National statistics indicate about 20,000 youth leave the foster care system each  year when they reach age 18.  Young people who have left foster care say the  struggle for day-to-day survival after leaving care makes planning for a good future  difficult. To help those making this transition, support and preparation must begin  when they enter out-of-home care. The Older Youth Program allows the division  to offer services and financial help to young adults trying to develop their skills,  education and independence.

The Older Youth Program incorporates the Foster Care Independence Act of 1999, a  federal legislation, which introduced the John H. Chafee Foster Care Independence  Program in each state. Help is offered through three programs:

  • The John H. Chafee Foster Care Independence Program (services are  being provided by a contractor or Community Partnership)
  • Transitional living services (housing options that are also being provided  through contracted agencies)
  • Independent living arrangements

The Older Youth Program is not a substitute for a permanency goal, and Independent living is not an alternative to adoption for youth. Those who are enrolled in the Older Youth Program will continue efforts to locate and achieve placement in adoptive families. Each person's case goal will be different, depending on the goals and the needs of the person.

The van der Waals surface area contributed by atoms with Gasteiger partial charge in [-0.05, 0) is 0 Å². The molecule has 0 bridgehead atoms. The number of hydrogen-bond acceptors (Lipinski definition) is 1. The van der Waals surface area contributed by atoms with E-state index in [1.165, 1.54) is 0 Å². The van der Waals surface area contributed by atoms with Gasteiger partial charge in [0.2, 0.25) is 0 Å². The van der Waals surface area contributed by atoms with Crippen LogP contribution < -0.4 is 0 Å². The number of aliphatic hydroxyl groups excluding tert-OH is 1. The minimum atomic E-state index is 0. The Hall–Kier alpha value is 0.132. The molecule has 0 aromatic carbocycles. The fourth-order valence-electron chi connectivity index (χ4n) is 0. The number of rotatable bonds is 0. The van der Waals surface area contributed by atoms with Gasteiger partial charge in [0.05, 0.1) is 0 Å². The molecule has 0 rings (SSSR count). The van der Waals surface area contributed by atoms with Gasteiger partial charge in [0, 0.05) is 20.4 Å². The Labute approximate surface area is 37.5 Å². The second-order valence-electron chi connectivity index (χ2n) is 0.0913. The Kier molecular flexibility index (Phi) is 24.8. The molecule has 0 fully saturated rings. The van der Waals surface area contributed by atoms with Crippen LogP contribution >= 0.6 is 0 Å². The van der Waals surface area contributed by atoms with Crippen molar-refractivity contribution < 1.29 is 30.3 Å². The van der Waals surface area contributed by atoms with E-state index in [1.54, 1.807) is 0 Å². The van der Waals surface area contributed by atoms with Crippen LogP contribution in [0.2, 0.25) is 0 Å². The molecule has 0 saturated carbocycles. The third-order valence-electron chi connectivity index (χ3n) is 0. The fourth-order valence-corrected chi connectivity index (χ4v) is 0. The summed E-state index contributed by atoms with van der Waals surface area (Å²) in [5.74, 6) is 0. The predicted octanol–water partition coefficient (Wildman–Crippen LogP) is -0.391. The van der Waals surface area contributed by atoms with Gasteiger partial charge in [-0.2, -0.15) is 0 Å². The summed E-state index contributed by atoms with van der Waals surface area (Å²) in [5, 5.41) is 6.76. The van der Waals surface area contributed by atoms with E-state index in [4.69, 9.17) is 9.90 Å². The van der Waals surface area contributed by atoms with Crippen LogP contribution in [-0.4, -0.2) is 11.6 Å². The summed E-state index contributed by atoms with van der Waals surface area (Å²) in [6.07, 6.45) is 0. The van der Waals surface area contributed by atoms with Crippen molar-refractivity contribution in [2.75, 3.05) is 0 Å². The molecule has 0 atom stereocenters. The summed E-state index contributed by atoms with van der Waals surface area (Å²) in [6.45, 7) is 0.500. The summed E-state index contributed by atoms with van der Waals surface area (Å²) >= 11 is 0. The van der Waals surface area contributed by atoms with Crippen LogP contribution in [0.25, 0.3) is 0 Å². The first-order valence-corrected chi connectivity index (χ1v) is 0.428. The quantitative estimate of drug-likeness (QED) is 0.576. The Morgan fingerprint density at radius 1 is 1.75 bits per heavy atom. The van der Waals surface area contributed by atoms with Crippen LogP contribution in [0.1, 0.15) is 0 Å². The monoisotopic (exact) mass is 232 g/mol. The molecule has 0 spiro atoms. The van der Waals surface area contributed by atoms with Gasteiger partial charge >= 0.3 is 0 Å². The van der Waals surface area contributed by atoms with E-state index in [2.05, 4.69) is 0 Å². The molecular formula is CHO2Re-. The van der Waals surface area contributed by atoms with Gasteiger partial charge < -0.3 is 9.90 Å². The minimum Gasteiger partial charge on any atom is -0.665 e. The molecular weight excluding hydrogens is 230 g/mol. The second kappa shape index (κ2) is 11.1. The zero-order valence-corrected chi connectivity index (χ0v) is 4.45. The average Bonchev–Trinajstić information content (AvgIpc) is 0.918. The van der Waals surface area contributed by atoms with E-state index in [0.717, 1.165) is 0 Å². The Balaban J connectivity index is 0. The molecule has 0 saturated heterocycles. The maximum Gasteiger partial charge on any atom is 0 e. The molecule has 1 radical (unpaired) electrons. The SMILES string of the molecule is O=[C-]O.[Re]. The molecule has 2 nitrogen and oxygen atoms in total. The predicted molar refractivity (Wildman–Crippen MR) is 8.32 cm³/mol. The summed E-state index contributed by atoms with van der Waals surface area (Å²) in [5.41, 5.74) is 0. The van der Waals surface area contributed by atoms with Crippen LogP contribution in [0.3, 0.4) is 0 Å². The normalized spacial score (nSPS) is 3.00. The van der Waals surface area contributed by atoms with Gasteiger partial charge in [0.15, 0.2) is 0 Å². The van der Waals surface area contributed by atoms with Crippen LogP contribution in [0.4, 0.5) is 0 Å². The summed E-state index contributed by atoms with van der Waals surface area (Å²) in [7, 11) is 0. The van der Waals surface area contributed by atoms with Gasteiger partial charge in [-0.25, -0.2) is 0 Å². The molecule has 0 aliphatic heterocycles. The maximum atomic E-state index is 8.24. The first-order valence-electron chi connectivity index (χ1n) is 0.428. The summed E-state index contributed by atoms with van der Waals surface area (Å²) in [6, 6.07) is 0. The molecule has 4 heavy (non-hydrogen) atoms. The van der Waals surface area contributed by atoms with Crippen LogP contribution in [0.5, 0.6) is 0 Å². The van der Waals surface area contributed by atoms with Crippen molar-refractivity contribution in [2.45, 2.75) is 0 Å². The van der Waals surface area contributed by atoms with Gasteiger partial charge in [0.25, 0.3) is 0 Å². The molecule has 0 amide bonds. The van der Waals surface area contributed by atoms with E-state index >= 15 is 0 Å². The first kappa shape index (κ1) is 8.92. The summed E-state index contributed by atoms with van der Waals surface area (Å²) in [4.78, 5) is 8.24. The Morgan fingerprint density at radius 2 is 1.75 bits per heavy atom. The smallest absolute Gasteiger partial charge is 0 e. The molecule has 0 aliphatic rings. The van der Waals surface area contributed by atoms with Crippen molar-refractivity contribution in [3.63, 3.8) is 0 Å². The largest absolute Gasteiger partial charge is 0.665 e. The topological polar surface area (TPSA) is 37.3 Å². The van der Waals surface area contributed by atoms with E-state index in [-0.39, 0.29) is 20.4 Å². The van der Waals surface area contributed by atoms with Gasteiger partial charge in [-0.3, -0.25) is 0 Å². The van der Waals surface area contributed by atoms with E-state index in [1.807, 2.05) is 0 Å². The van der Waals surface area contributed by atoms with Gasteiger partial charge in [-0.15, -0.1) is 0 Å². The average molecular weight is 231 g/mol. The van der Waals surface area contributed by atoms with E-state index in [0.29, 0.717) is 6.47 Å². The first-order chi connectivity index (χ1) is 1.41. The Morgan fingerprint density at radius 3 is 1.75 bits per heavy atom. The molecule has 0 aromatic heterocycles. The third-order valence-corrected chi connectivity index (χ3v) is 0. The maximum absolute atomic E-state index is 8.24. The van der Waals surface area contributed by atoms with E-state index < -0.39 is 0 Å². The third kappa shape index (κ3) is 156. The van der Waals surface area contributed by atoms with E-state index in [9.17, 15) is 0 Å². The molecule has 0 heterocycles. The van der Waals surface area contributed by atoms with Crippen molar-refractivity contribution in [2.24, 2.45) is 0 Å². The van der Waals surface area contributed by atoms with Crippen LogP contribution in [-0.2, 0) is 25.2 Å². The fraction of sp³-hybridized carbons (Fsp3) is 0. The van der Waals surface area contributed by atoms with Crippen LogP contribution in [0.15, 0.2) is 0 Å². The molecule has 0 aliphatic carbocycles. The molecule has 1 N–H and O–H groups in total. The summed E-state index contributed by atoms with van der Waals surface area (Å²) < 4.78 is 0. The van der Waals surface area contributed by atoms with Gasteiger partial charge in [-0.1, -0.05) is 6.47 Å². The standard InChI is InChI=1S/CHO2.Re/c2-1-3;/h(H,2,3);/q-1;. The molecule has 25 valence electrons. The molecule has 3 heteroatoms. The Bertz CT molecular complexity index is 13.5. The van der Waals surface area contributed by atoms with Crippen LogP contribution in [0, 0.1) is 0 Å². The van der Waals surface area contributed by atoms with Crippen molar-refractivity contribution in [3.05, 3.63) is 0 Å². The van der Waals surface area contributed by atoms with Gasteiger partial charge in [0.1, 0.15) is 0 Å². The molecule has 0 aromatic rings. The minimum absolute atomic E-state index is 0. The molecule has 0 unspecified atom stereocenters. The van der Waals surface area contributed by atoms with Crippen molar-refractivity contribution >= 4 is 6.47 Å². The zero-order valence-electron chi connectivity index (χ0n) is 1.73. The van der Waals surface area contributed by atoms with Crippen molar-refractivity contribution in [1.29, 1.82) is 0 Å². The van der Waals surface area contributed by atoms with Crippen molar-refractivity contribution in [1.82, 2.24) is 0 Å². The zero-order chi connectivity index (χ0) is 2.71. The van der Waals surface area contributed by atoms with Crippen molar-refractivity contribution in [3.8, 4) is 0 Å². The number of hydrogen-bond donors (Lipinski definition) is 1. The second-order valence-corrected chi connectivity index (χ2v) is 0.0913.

Who is eligible?

You may be eligible for help through the Older Youth Program if you are:

  • Between the age of 14-21
  • Currently in the legal custody of the Children's Division and in out-of-home placement
  • No longer in legal custody of the Children's Division on or after the age of 17.5 but are not yet 21
  • Age 16 or older and left foster care for adoption or guardianship after the age

What services are available?

The goal of the Older Youth Program is to help those who may remain in foster care until age 18 make the transition to self-sufficiency through the services offered.  These services may include, but are not limited to:

  • Help getting a high school diploma
  • Help finding and applying for colleges
  • Career exploration and training
  • Finding and keeping a job
  • Training in daily living skills
  • Help finding a place to live
  • Help with budgeting and financial management skills
  • Substance abuse prevention
  • Preventive health activities (including smoking avoidance, nutrition education, and pregnancy prevention)
  • Emotional support through mentors
  • Crisis intervention funds (to help with rent and utilities, food)
  • Financial, housing, and other appropriate supports and services for young people 18-21 formerly in foster care